A Course in Miracles

Mark Twain once remarked that when he was sixteen his father was the most ignorant person on earth, but when he was twenty-one he was amazed at how much the old man had learned in five years. Several years ago, when Tara Singh first told me "You don't know how to read the Course", I was incensed. How could this Indian pundit who was illiterate until his late 20's tell me, a top-college educated American, that I did not know how to read? I now see the wisdom of his remark. If we are to become true students of A Course in Miracles, we must first learn how to read it. The Course is an extraordinary document. It is not written like the books to which we are accustomed. First of all, it is written from an absolute perspective, black or white, no exceptions. This is quite contrary to our usual relative way of thinking in which there are shades and degrees of meaning. There are many other ways in which this is true; for example, it begins both the Text and Workbook with the most profound and difficult concepts first. The most pervasive and tricky of all, though, is its use of words. In illuminating most, if not all, of its major concepts, the Course uses words with which we are familiar, but in a radically new and different way. The result of this is initial and persistent misinterpretation of the meaning of these words and concepts.

Among these are learning and teaching. The common meaning of learning is the accumulation of intellectual material about a particular subject. In Course terms, learning means the exact opposite -- unlearning.

"It is the function of God's teachers to bring true learning to the world. Properly speaking it is unlearning that they bring, for that is 'true learning' in the world." [M15/16]

Teaching usually means instruction, the imparting of specific knowledge by someone who knows to someone who doesn't. Again the Course turns the tables,

"Your holiness is the salvation of the world. It lets you teach the world that it is one with you, not by preaching to it, not by telling it anything, but merely by your quiet recognition that in your holiness are all things blessed along with you." [W56/56]

Another key concept which is different from common meaning is ego. This term comes to us from Freud as a part of individual mind. Yet A Course in Miracles tells us,

"The structure of 'individual consciousness' is essentially irrelevant because it is a concept representing the 'original error' or the 'original sin." [M73/77]

What the Course means by ego is the entire concept of separation in all of its forms and manifestations--the "original sin", if you will. This singular idea is the fundamental "problem" in consciousness. It is an idea shared by everyone and everything in the manifest universe. The Course is definitely not talking about some fragmented part of individual personality which can be changed, improved, or modified.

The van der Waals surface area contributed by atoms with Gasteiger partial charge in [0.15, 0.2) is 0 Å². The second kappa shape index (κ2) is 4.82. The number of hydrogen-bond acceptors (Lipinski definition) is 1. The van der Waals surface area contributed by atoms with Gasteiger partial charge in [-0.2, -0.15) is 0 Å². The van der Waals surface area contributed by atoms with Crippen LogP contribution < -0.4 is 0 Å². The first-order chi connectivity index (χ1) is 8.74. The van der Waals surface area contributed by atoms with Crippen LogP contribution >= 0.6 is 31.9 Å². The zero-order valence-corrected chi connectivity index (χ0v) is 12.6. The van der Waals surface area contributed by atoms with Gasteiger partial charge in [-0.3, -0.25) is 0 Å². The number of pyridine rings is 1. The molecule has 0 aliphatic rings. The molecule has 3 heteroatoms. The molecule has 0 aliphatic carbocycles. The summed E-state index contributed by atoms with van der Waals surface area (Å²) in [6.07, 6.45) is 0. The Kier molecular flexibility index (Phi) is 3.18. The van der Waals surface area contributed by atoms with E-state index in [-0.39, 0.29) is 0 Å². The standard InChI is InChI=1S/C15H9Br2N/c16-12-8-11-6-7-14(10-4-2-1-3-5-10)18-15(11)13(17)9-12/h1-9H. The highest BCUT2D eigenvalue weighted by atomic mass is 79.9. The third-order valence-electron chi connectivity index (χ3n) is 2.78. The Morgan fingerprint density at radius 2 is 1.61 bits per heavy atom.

The most easily misunderstood of all, however, and the key to understanding A Course in Miracles, is forgiveness. Everyone, everywhere knows that forgiveness is a "good thing." The problem is this -- our common interpretation of this word is synonymous with pardon -- an act by a "superior" human in not taking vengeance upon another for a hurtful act. Yet the Course is clear that this is not what it means,

"The unhealed cannot pardon. For they are the witnesses that pardon is unfair. They would retain the consequences of the guilt they overlook. Yet no one can forgive a sin that he believes is real. And what has consequences must be real, because what it has done is there to see. Forgiveness is not pity, which but seeks to pardon what it thinks to be the truth." [T528/568]

One sure test to see if you have forgiven anything -- if you can remember it at all, you haven't! True forgiveness actually "sees" and experiences in this way,

"Forgiveness recognizes what you thought your brother did to you has not occurred. It does not pardon sins and make them real. It sees there was no sin." [W391/401]

HAS NOT OCCURRED! NOTHING HAPPENED! This is some statement! Any other interpretation of forgiveness then is attack. Perhaps the most succinct illumination of forgiveness comes not in the Course itself, but in The Song of Prayer, which followed the transcription of the Course. It calls the "normal" type of pardon, "forgiveness-to-destroy."

"No gift of Heaven has been more misunderstood than has forgiveness. It has, in fact, become a scourge; a curse where it was meant to bless, a cruel mockery of grace, a parody upon the holy peace of God. Yet those who have not yet chosen to begin the steps of prayer cannot but use it thus. Forgiveness' kindness is obscure at first, because salvation is not understood, nor truly sought for. What was meant to heal is used to hurt because forgiveness is not wanted. Guilt becomes salvation, and the remedy appears to be a terrible alternative to life.

"Forgiveness-to-destroy will therefore suit the purpose of the world far better than its true objective, and the honest means by which this goal is reached. Forgiveness-to-destroy will overlook no sin, no crime, no guilt that it can seek and find and 'love.' Dear to its heart is error, and mistakes loom large and grow and swell within its sight. It carefully picks out all evil things, and overlooks the loving as a plague; a hateful thing of danger and of death. Forgiveness-to-destroy is death, and this it sees in all it looks upon and hates." [SOP9]